RIGA: Russian police marched into a small company’s office in Moscow and told everyone to sit down and wait to be interviewed. They left hours later with all the computers.
“You can imagine how much of a problem it was. We had no backups,” said the owner of the trading business who asked not to be named.
“We didn’t get anything done for a week as all of our files were gone and we had no e-mail,” he said.
With the police able to easily seize equipment, such raids are a persistent fear for Russian entrepreneurs.
But cloud computing offers them a new tool to reduce the risks by moving their data out of the country, often into Latvia, an ex-Soviet state that affords convenience for Russian businessmen.
Cloud computing refers to the process of getting software, storage, computing power and other services via the Internet from remote data centers rather than the memory in one’s own computer.
Many people use cloud-based e-mail services such as Gmail and Hotmail, or Dropbox or IDrive for storage, which are accessible from any Internet-connected device and ensure data is not lost if one’s computer is damaged or stolen.
The cloud also allows companies to avoid making expensive up-front capital investments in hardware and software and to quickly scale up the services they provide to clients.
But businesses often first perceive the dark side of the cloud: they have justified concerns about giving up physical control over their data and potentially having it lost or accessed by others.
Cloud companies have gone to great lengths to reassure clients their data is safe, and the sector is now booming globally as companies look to cut costs.
And IT firms in Latvia say they are seeing a gust of Russian customers seeking a bright silver lining in the cloud — the security afforded by moving their data out of the easy reach of police.
“They want to protect their data from government interference and competitors,” said a Latvian IT expert who also asked not to be named.
“The easiest way to do it is move it outside of Russia, the primary data itself or at least a copy.”
Fast Market Research expects overall Russian IT spending to grow by 11 percent in 2013 to $ 24.4 billion (18.7 billion euros).
Cloud computing still accounts for a sliver of that. According to market research firm IDC, it totalled around $ 120 million in 2011. But it is growing by roughly 50 percent per year.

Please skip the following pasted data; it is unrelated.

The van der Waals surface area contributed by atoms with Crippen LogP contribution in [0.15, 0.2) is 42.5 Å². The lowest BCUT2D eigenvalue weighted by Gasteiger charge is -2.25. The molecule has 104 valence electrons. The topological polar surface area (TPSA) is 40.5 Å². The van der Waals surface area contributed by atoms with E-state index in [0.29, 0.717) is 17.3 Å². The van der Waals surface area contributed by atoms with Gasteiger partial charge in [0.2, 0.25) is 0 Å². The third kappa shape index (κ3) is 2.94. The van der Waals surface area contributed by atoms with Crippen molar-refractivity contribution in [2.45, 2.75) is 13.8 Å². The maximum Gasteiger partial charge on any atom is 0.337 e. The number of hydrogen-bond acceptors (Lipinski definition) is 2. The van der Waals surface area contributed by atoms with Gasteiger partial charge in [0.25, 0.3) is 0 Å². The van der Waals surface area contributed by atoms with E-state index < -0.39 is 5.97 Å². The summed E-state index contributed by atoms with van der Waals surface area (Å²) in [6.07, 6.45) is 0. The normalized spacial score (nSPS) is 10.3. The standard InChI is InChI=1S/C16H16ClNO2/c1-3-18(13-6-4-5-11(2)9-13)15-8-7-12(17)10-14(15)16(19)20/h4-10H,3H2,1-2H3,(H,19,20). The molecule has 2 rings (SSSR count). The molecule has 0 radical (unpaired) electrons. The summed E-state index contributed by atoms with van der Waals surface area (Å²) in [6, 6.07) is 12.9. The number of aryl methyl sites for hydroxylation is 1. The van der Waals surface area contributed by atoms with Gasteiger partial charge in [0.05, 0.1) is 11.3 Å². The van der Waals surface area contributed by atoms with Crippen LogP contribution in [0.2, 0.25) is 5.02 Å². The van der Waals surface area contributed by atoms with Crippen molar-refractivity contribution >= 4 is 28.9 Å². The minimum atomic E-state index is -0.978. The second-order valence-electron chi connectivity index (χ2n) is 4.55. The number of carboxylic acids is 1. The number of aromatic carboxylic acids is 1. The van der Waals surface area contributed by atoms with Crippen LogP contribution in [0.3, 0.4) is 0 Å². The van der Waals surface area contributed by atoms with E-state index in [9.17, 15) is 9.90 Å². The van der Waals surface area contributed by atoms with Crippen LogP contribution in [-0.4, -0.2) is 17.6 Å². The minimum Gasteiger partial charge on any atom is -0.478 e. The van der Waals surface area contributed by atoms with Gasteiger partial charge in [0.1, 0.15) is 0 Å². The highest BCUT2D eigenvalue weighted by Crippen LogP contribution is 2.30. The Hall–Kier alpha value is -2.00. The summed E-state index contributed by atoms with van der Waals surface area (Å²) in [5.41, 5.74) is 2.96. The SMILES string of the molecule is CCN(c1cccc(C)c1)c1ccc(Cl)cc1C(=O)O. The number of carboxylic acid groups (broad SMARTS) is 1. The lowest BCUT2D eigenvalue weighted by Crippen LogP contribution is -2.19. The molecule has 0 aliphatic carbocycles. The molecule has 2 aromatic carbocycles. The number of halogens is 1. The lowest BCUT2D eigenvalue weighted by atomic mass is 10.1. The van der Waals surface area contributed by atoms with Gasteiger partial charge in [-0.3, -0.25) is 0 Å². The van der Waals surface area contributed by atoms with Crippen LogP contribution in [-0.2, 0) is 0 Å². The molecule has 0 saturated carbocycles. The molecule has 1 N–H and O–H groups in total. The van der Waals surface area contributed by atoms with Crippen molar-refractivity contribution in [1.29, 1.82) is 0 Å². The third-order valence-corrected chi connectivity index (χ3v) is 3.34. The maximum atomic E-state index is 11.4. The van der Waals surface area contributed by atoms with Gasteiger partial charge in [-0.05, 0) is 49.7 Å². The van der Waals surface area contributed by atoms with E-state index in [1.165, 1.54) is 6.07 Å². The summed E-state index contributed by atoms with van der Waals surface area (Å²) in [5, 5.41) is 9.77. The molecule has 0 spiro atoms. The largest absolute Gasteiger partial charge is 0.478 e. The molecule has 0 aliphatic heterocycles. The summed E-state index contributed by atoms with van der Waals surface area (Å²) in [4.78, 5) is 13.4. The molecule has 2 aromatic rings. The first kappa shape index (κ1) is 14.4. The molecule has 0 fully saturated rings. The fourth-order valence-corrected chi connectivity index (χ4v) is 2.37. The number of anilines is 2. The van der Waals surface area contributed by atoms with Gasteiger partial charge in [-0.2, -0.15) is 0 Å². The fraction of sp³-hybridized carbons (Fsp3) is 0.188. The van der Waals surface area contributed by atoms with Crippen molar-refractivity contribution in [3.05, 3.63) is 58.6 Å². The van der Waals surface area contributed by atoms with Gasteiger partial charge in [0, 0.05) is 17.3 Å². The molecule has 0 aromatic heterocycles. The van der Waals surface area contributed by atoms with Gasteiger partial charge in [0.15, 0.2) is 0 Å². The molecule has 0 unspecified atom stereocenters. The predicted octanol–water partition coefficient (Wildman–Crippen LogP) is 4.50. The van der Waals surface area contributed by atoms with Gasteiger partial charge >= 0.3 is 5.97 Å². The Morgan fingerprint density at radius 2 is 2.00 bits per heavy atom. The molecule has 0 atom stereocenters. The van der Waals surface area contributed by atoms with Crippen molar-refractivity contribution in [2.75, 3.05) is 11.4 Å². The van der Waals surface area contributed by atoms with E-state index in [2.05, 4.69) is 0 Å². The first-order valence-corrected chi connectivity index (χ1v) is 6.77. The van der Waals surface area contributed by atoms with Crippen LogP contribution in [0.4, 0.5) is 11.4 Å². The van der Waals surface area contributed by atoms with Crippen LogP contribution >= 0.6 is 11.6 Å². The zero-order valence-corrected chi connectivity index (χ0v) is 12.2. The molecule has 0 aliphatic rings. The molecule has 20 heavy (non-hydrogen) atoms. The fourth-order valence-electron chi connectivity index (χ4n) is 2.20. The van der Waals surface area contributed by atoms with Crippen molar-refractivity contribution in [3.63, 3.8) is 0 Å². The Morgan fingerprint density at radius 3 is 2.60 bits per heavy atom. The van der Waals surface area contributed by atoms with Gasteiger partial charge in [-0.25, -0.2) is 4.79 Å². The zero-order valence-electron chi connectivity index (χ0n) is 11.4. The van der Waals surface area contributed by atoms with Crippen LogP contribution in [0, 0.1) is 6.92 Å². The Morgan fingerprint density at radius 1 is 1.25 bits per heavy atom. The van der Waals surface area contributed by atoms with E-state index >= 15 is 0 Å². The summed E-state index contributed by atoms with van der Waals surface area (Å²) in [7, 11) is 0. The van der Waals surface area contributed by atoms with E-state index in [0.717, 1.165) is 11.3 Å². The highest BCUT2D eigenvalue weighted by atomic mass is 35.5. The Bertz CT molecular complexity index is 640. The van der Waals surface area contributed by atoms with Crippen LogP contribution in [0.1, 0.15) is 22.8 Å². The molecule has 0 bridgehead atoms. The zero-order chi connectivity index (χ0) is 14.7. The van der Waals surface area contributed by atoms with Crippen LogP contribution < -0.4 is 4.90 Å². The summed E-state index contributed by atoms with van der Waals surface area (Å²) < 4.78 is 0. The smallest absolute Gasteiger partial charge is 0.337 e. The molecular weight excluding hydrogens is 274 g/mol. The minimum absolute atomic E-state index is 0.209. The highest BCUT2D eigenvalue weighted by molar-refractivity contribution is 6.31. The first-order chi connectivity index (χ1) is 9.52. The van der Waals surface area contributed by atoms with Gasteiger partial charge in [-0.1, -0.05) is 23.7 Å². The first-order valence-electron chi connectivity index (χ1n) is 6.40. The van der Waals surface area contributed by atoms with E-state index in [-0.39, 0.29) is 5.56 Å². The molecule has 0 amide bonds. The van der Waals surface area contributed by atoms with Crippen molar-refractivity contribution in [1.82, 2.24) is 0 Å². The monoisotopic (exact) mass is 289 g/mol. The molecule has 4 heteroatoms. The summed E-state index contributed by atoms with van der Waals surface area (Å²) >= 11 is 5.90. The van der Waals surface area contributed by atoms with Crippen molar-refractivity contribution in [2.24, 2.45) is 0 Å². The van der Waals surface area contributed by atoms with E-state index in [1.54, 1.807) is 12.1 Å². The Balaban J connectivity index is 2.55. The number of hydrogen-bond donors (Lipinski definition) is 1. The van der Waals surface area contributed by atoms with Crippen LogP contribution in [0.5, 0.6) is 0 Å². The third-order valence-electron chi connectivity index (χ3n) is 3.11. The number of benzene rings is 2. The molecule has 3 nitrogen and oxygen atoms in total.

The Latvia-based company DEAC has sought to tap into that growth, boasting a 46 percent increase in sales last year with more than 500 projects in Russia, Ukraine and Belarus.
The firm says on its website that by using its data centers “Russian clients can diversify their administrative and technical risks and reduce their IT expenses by 40 percent.”
DEAC has built data centers across Europe, both to reduce geographical risks of an outage and to provide a platform for clients to expand activities closer to customers.
For those who put a premium on physical security, DEAC offers a converted Soviet military bunker. Twelve meters (40 feet) below ground lie rooms packed with top-of-the-line servers.
“Russian companies are very concerned about secrecy,” said the Latvian IT expert, who believes his clients are more motivated by security concerns than cost.
“There is a demand for smaller private data centers as they believe them to be more discreet and they don’t want to be where their competitors are.”
This gives Latvian companies a niche in a market otherwise dominated by big global and Russian companies.
Latvia is also a comfortable place for Russians to do business. Many Russian-speakers remain from Soviet times, numerous boutique banks cater to Russian businessmen and they can get an EU residency permit in exchange for a modest real-estate investment.
But even Russian firms adapting cloud solutions of foreign vendors for the local market usually offer the option of data storage in Europe, according to Frost & Sullivan consultant Andrey Vyatskikh.
The Moscow businessman whose firm was raided says they now use Google Cloud for a virtual server, storage and have 10 free e-mail addresses.
“We have no security concerns, no spam and no problems with down time,” he said, considering himself lucky to have gotten his equipment back after only one week and without having to pay. No charges were pressed against his company.
Russia’s weak rule of law has long been thought to have held back its development, and this can also be seen with cloud computing.
Despite large efforts to provide government and health services via the cloud, Russia still lacks the legal framework to regulate cloud computing, Vyatskikh said.
Foreign firms have well-established certification systems, provide information security audits and are in jurisdictions that regulate electronic commercial relations and responsibility for loss or leakage of information.
“The presence of the laws regulating these aspects of cloud-based services in Europe and the US is undoubtedly attractive for Russian companies,” Vyatskikh said.